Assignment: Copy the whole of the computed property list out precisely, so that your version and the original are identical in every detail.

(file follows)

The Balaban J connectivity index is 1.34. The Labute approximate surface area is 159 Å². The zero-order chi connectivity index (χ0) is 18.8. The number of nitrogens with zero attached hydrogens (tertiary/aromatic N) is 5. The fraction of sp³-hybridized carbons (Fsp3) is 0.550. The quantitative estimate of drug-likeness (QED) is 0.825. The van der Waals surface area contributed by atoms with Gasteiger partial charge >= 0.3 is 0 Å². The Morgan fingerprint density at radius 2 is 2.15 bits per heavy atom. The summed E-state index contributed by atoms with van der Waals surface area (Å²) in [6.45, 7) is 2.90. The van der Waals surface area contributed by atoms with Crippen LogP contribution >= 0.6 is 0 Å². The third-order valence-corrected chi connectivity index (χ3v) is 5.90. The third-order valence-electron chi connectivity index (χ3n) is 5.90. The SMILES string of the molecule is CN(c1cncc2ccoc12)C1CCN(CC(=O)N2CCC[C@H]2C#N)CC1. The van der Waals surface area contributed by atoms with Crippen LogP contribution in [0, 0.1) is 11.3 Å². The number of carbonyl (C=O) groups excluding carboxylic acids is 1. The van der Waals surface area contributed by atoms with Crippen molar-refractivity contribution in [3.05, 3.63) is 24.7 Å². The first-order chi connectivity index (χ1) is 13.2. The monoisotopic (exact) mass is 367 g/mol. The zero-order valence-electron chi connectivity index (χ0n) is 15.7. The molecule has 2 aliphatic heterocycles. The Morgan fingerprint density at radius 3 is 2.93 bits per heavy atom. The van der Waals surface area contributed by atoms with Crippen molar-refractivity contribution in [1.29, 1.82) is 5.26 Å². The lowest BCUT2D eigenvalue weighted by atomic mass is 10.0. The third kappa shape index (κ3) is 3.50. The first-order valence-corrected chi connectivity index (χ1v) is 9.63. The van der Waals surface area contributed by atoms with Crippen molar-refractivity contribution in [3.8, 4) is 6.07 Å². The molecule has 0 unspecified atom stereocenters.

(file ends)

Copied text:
The Balaban J connectivity index is 1.34. The Labute approximate surface area is 159 Å². The zero-order chi connectivity index (χ0) is 18.8. The number of nitrogens with zero attached hydrogens (tertiary/aromatic N) is 5. The fraction of sp³-hybridized carbons (Fsp3) is 0.550. The quantitative estimate of drug-likeness (QED) is 0.825. The van der Waals surface area contributed by atoms with Gasteiger partial charge >= 0.3 is 0 Å². The Morgan fingerprint density at radius 2 is 2.15 bits per heavy atom. The summed E-state index contributed by atoms with van der Waals surface area (Å²) in [6.45, 7) is 2.90. The van der Waals surface area contributed by atoms with Crippen LogP contribution >= 0.6 is 0 Å². The third-order valence-corrected chi connectivity index (χ3v) is 5.90. The third-order valence-electron chi connectivity index (χ3n) is 5.90. The SMILES string of the molecule is CN(c1cncc2ccoc12)C1CCN(CC(=O)N2CCC[C@H]2C#N)CC1. The van der Waals surface area contributed by atoms with Crippen LogP contribution in [0, 0.1) is 11.3 Å². The number of carbonyl (C=O) groups excluding carboxylic acids is 1. The van der Waals surface area contributed by atoms with Crippen molar-refractivity contribution in [3.05, 3.63) is 24.7 Å². The first-order chi connectivity index (χ1) is 13.2. The monoisotopic (exact) mass is 367 g/mol. The zero-order valence-electron chi connectivity index (χ0n) is 15.7. The molecule has 2 aliphatic heterocycles. The Morgan fingerprint density at radius 3 is 2.93 bits per heavy atom. The van der Waals surface area contributed by atoms with Crippen molar-refractivity contribution in [1.29, 1.82) is 5.26 Å². The lowest BCUT2D eigenvalue weighted by atomic mass is 10.0. The third kappa shape index (κ3) is 3.50. The first-order valence-corrected chi connectivity index (χ1v) is 9.63. The van der Waals surface area contributed by atoms with Crippen molar-refractivity contribution in [3.8, 4) is 6.07 Å². The molecule has 0 unspecified atom stereocenters.